• Class Number 4528
  • Term Code 3230
  • Class Info
  • Unit Value 6 units
  • Mode of Delivery In Person
    • Neil Smith
    • Neil Smith
  • Class Dates
  • Class Start Date 21/02/2022
  • Class End Date 27/05/2022
  • Census Date 31/03/2022
  • Last Date to Enrol 28/02/2022
SELT Survey Results

While criminology covers a broad range of subject areas from detecting and identifying crime, responding to crime, through to preventing crime, policing is one of the few activities that includes all aspects of criminology.  Police identify and detect crime, they are the first-line responders to crime, and are often involved with the prevention of crime.  

This course will introduce students to the foundations of policing.  First, the course provides an overview of operational policing examining the origins and functions of contemporary policing and their influences on policing in Australia.  It examines areas such as operational policing approaches, policing diverse communities, investigations, and the dangers of policing.  The second part of the course examines the emerging critical issues in policing such as technology in policing, police use of force, and policing terrorism and active shooters.

Learning Outcomes

Upon successful completion, students will have the knowledge and skills to:

  1. demonstrate an understanding of the broad functions, structures, and purposes of policing;
  2. explain key theoretical and practical issues in policing;
  3. apply operational policing approaches to crime problems; and
  4. use theory and understandings to analyse policing approaches.

Field Trips

Consultation is occurring with the Australian Federal Police to deliver practical opportunities with the AFP which may include access to AFP facilities - to be confirmed. Details will be provided via Wattle as the information becomes available.

Additional Course Costs

Some additional costs may be incurred by students to access the AFP field trips.

The required reading may be an additional cost to students.

Required Resources

Birch, P., Kennedy, M., & Kruger, E. (Eds.). (2020). Australian Policing: Critical Issues in 21st Century Police Practice (1st ed.). Routledge.

Additional readings will be provided via Wattle. If students wish to access material to aid study, recommended texts include:

  • Newburn, T. (2013). Criminology (2nd ed.). Routledge. Chapter 26.
  • Findlay, M., Odgers, S., Yeo, S. M. H., & Kirby, M. D. (2014). Australian criminal justice (5th ed.). Oxford University Press.
  • Broadhurst, R. & Davies, S. E. (2012). Policing in context: An introduction to police work in Australia. Melbourne: Oxford University Press
  • Drew, J. & Prenzler, T. (2012). Contemporary police practice. Melbourne: Oxford University Press

Whether you are on campus or studying remotely, there are a variety of online platforms you will use to participate in your study program. These could include videos for lectures and other instruction, two-way video conferencing for interactive learning, email and other messaging tools for communication, interactive web apps for formative and collaborative activities, print and/or photo/scan for handwritten work and drawings, and home-based assessment.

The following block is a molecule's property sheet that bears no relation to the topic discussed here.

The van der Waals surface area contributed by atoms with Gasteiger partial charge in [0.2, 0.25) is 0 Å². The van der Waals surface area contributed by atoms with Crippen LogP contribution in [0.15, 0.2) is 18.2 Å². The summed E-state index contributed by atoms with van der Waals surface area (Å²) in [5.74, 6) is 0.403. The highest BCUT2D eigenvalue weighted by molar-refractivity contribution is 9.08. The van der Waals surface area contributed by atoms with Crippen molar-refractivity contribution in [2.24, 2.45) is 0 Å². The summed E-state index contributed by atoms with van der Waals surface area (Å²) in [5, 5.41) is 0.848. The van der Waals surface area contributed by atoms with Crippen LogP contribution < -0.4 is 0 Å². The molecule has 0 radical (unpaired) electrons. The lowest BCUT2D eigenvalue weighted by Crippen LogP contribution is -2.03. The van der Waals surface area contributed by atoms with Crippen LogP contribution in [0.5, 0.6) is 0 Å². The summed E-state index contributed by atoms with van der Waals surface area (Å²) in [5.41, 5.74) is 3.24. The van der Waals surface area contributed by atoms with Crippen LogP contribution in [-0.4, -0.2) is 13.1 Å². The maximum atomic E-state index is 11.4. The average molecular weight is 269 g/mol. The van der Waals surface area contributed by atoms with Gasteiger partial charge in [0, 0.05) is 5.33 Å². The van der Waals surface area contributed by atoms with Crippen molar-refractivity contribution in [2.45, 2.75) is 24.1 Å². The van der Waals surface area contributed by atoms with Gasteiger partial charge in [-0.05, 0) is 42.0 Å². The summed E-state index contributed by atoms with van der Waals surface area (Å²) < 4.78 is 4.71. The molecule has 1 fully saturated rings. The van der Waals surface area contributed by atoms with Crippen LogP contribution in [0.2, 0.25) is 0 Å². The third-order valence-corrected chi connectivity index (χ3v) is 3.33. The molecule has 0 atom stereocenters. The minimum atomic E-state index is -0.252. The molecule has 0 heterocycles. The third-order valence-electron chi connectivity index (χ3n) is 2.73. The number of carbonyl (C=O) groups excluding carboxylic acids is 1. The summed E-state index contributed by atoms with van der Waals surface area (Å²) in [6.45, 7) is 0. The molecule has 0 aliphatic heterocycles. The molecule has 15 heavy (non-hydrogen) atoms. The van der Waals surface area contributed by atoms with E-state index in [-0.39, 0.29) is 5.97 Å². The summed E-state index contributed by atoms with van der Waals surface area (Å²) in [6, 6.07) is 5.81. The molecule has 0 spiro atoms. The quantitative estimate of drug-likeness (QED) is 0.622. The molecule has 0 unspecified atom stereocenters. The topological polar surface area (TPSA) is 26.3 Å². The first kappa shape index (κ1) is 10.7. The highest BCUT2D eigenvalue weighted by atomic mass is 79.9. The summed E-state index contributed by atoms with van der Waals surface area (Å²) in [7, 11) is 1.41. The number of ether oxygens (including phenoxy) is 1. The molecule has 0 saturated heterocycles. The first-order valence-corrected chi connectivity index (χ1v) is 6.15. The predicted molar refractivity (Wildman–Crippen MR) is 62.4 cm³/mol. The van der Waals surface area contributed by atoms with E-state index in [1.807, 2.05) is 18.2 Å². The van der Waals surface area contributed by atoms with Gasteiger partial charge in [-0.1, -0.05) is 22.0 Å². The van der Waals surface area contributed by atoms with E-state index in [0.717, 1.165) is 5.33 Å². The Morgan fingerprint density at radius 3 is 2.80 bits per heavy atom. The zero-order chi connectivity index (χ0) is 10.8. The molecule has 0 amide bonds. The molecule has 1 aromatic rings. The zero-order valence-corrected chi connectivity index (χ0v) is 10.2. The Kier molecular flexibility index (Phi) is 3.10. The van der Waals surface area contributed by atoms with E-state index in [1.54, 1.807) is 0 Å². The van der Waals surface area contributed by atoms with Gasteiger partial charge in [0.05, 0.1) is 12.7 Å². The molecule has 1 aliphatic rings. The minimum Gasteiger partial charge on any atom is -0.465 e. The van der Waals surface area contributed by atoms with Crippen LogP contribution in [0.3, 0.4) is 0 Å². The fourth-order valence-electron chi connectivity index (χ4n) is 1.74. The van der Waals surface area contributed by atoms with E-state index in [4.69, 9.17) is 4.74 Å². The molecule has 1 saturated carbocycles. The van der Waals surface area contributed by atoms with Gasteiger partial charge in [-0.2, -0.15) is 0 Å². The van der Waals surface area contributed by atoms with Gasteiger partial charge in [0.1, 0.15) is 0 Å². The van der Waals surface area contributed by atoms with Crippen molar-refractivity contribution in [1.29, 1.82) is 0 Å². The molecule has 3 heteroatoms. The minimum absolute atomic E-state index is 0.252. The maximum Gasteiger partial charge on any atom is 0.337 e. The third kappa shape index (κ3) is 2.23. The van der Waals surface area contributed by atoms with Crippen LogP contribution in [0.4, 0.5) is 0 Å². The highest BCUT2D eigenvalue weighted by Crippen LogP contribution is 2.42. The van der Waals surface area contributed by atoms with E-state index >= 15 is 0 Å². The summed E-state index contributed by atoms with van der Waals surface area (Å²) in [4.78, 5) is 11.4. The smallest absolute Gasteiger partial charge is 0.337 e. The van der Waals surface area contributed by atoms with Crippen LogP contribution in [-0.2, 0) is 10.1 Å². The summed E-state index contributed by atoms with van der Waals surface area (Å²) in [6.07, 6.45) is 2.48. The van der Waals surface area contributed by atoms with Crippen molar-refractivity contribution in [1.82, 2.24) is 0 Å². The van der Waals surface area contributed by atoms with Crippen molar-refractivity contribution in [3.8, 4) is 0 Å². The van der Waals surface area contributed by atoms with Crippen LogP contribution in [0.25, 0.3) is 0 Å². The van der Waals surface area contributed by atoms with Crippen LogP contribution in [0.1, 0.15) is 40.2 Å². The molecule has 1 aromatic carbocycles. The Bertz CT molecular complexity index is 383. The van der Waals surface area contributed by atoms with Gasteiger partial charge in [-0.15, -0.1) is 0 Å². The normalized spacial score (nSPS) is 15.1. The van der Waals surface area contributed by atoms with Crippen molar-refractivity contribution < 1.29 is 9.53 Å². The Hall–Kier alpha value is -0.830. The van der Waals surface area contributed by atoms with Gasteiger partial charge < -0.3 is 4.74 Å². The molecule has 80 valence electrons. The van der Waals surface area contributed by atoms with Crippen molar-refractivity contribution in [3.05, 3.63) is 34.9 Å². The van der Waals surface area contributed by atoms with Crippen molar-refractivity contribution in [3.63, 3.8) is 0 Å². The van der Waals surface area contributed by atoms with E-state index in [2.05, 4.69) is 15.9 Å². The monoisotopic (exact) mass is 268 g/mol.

ANU outlines recommended student system requirements to ensure you are able to participate fully in your learning. Other information is also available about the various Learning Platforms you may use.

Staff Feedback

Students will be given feedback in the following forms in this course:

  • written comments
  • verbal comments
  • feedback to whole class, groups, individuals, focus group etc

Student Feedback

ANU is committed to the demonstration of educational excellence and regularly seeks feedback from students. Students are encouraged to offer feedback directly to their Course Convener or through their College and Course representatives (if applicable). The feedback given in these surveys is anonymous and provides the Colleges, University Education Committee and Academic Board with opportunities to recognise excellent teaching, and opportunities for improvement. The Surveys and Evaluation website provides more information on student surveys at ANU and reports on the feedback provided on ANU courses.

Other Information

Students are required to use the American Psychological Association 7th edition (APA 7) referencing requirements.

Class Schedule

Week/Session Summary of Activities Assessment
1 Welcome, house keeping, introduction to Policing, history and in Context Neil Smith
2 Operational Policing Approaches and Restorative Policing Neil Smith and Guest Lecturer, Professor Meredith Rossner
3 Crime Prevention and Emerging Technologies in Policing - Online Quiz 1 Neil Smith and Guest Lecturer, Brendan Rook - Online Quiz 1
4 Investigative interviewing Pre-recorded by Guest Lecturer, Brendan Rook
5 Managing Major Criminal Investigations and criminal databases Neil Smith and Guest Lecturer, Dr Adam Masters
6 Australian Federal Police, recruitment and diversity, training, health and wellbeing (TBC) Neil Smith and Guest Lecturer, AFP (TBC)
7 Corruption and Ethics - Online Quiz 2 Neil Smith and Guest Lecturer, Brendan Rook, Online Quiz 2
8 No lecture ANZAC day - Essay Due Neil Smith - Essay Due
9 International Policing and Policing Transnational and Organised Crime Neil Smith and Guest Lecturer, Dr Adam Masters
10 Policing and the Media, COVID and Policing Diverse Communities Neil Smith